ArcelorMittal Liberia mine workers post for picture during what they term as "Go - slow" action in July
About 25 dismissed mine workers of ArcelorMittal are calling on the government to intervene, claiming their dismissals were illegal and infringed on their civil liberties of freedom of expression.
The dismissed workers told the Daily Observer that the management of ArcelorMittal terminated their employment status due to a go-slow action they took in July this year against some bad labor practices of the company.
A spokesman of the dismissed workers, Melvin Smith, said the management's action was repressive and intended to keep them from enjoying their civil liberties of freedom of speech and expression.
He said in 2016, the management and the National Workers Union entered an agreement to settle most of their issues raised against the company, including "Leave Allowance," which the company has refused to honor or had been delaying its adhere to the agreement.
He said the National Workers Union wrote Mittal, giving the company an ultimatum up to July 7, 2018, to address the workers' plight.
Mr. Smith explained that they waited up to July 20, 2018, before laying down their tools in demand for the leave allowance, the cancellation of Zero Week, and for better living condition, among others.
He added that the strike action drew the government's attention, and they were invited to Monrovia by officials of the Ministry of Labor for negotiations; but Mittal was still adamant abd unprepared to address their plight, thus stoking anger among the workers which prompted them to lay down their tools again.
"We the leaders were asked to return to Nimba, calm the go-slow action and wait for the Labor Ministry's response," he said. "Unfortunately, when we got to Nimba, we met suspension letters from the management, and these suspension letters turned into dismissal today," he said.
The workers said they took an appeal to the Appeal Committee of the company, but the man who offered the dismissal letters came and presided over the hearing, refusing to listen to their side.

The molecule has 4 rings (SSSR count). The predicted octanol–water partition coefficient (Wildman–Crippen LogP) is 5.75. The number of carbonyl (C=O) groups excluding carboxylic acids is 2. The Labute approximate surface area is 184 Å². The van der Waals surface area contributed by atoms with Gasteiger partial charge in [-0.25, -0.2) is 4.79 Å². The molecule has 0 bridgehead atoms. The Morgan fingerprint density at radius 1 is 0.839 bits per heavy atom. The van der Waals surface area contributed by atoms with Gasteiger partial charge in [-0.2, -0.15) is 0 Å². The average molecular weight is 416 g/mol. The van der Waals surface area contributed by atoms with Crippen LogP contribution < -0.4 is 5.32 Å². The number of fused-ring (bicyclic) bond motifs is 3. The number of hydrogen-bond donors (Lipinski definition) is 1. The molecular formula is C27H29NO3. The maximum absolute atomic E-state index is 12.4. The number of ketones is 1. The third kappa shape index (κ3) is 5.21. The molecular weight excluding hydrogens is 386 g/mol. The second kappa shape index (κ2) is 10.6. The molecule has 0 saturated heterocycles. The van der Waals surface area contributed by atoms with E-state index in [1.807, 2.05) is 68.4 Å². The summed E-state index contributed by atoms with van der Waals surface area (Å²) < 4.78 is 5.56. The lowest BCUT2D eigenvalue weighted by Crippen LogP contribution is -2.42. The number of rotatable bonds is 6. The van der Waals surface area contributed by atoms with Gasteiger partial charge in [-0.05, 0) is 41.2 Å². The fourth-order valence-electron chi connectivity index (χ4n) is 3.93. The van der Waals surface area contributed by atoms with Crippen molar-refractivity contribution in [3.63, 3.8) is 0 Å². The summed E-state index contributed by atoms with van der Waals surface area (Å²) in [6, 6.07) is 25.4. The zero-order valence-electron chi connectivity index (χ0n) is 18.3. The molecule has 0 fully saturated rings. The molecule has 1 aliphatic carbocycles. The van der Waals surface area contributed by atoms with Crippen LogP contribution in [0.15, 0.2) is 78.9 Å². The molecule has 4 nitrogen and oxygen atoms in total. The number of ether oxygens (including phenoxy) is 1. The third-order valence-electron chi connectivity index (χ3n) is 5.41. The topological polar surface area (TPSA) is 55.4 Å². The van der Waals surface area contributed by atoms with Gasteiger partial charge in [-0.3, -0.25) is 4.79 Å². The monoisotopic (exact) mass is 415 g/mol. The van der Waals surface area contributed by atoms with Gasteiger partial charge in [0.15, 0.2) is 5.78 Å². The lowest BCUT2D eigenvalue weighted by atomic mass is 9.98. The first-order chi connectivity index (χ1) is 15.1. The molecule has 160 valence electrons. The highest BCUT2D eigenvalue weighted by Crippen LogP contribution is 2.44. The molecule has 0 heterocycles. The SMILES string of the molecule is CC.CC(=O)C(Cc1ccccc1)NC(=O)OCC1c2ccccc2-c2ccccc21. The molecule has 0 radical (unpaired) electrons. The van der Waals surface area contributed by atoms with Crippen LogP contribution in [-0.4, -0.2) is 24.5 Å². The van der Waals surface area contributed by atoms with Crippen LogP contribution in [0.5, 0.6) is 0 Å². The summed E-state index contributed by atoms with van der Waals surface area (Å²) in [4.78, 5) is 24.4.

"We were very peaceful in our action, we only parked the vehicles and waited to hear from government".
"Those of us who were asked to represent the workers in Monrovia were all dismissed," said Daniel Kamara, 46, and a father of seven. "The company is hesitant to give our pay for the years we worked for."
On July 20, 2018, normal mining activities in Yekepa, Nimba County, came to a standstill after mine workers at Mount Gangra and Mount Torkadeh staged a strike action in demand for good labor practices.
The aggrieved mine workers accused the management of not addressing their plight, rather continuing to suppress or intimidate them.
The workers demanded the removal of what is termed as "zero week." They want improved feeding at work, better housing facilities and good health care.
For the "zero week," they complained that in some weeks they would work for 12 hours and would not get their wages and that there was also no over time.
They also said the company promised to give each person US$0.50 a day for lunch, but the money promised has not been disbursed for the past three months.
"If you are unfortunate to begin work from Wednesday, then you will fall in the zero week, meaning, you will not be marked for that week," said one of the aggrieved workers at the time of the strike.
As soon as the go-slow action ended in July, the leader of the workers went missing. It was later found out that he had been somewhere in Monrovia.
One of the workers is refusing to return to work, if the company reinstates him, because he fears that he is being targeted by the management.
"I am only advocating for my back pay and other benefits, and I don't want to go back, because I will be targeted by the company and dismissed falsely," said Randolph Wilson, a truck operator.
When contacted, the company's Communication Manager Ms. Amanda Hills, via email confirmed the dismissals, saying the workers were dismissed for the illegal strike action they carried out in July.
Meanwhile, the dismissed workers are calling on the national government to intervene so that they can be reinstated, because they believe their dismissal was done illegally and intended to silence them from speaking about their rights.